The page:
Moving to a new city or country can be challenging! Not speaking the local language further increases this challenge.
Marco, from Italy, came to Lisbon to do his Master’s in Psychology. For almost two years, he has been taking part in the language exchange meetups that I organize. Meanwhile, we have become good friends! After defending his Master’s dissertation, he wrote this text to let other people know how taking part in the language exchange meetups has helped him make new friends, and feel integrated in a new country. Besides, I have always seen him actively practicing Portuguese, English and Spanish at these events.
I challenged Marco to write a testimonial in a foreign language about his experience… Marco chose to write in English (I guess Portuguese is now too easy for him!) and here it is:
“First of all, I want to write down these lines in order to thank Inês for her initiative and her willingness to provide this opportunity to every expat living in Lisbon, and her enthusiasm every day we met. I say this, because I have met here most of my friends in Lisbon, who have been sharing their days with me.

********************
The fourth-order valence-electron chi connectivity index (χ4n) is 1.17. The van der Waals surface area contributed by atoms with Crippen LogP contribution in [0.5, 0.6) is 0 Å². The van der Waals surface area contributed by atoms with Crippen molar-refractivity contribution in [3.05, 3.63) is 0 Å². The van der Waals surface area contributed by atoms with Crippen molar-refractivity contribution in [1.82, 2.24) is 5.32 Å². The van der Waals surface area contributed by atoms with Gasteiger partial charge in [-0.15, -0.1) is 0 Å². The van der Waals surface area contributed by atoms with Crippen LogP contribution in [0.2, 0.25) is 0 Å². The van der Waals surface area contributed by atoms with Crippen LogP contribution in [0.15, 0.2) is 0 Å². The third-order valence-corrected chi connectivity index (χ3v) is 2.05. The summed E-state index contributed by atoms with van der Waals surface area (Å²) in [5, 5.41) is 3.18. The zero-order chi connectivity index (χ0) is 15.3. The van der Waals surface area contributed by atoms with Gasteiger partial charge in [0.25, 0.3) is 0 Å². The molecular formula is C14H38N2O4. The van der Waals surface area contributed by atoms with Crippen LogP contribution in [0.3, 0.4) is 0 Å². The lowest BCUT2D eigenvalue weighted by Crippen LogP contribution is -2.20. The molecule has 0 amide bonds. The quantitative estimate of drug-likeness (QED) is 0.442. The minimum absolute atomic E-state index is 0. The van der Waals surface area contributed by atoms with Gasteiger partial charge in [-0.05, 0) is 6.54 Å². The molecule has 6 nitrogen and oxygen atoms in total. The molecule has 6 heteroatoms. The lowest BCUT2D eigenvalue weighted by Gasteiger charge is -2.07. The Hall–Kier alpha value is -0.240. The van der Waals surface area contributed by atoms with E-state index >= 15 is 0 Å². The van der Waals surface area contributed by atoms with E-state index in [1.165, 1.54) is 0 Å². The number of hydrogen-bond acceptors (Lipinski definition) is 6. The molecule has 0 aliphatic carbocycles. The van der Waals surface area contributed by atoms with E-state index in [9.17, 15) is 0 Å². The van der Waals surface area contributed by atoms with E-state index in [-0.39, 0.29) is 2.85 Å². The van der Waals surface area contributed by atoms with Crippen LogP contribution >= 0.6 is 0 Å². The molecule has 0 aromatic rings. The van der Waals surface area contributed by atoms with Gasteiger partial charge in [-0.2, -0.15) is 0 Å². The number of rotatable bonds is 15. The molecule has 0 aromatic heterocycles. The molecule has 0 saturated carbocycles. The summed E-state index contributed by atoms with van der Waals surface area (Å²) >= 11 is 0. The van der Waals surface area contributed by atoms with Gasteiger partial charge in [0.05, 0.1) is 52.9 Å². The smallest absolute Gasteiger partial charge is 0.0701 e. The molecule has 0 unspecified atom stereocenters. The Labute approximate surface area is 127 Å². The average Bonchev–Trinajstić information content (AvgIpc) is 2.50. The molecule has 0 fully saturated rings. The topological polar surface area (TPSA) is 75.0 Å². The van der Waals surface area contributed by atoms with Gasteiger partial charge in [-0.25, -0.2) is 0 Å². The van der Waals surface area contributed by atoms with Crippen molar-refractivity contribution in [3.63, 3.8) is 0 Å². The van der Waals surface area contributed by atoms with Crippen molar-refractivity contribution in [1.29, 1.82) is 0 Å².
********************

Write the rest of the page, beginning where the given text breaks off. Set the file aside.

It was so nice to be surrounded by people from all over the world, every two weekends, with a special “carinho” [let’s translate is as “affection”] for all the Brazilians that made my days so beautiful. I used to be, since the first Language Exchange in Intendente (I CANNOT forget it !!), wondering every day to live again this event and merge into it.
This event has a special power. It makes you feel connected to everybody, and it lets you feel the others as a mirror of the parts of your Self that you have yet to discover.
Opportunities like this should be provided by schools and by society for children and teenagers, in order to make us appreciate the beauty of human diversity from a young age, as a kind of pleasant vaccination against hate and racist speeches promoted by dominant classes, in order to manipulate the class conflict from the bottom and not from the top.
Have you ever participated in a language exchange? It can be a lot of fun! It’s all about meeting interesting people from many different countries, speaking different languages and making new friends.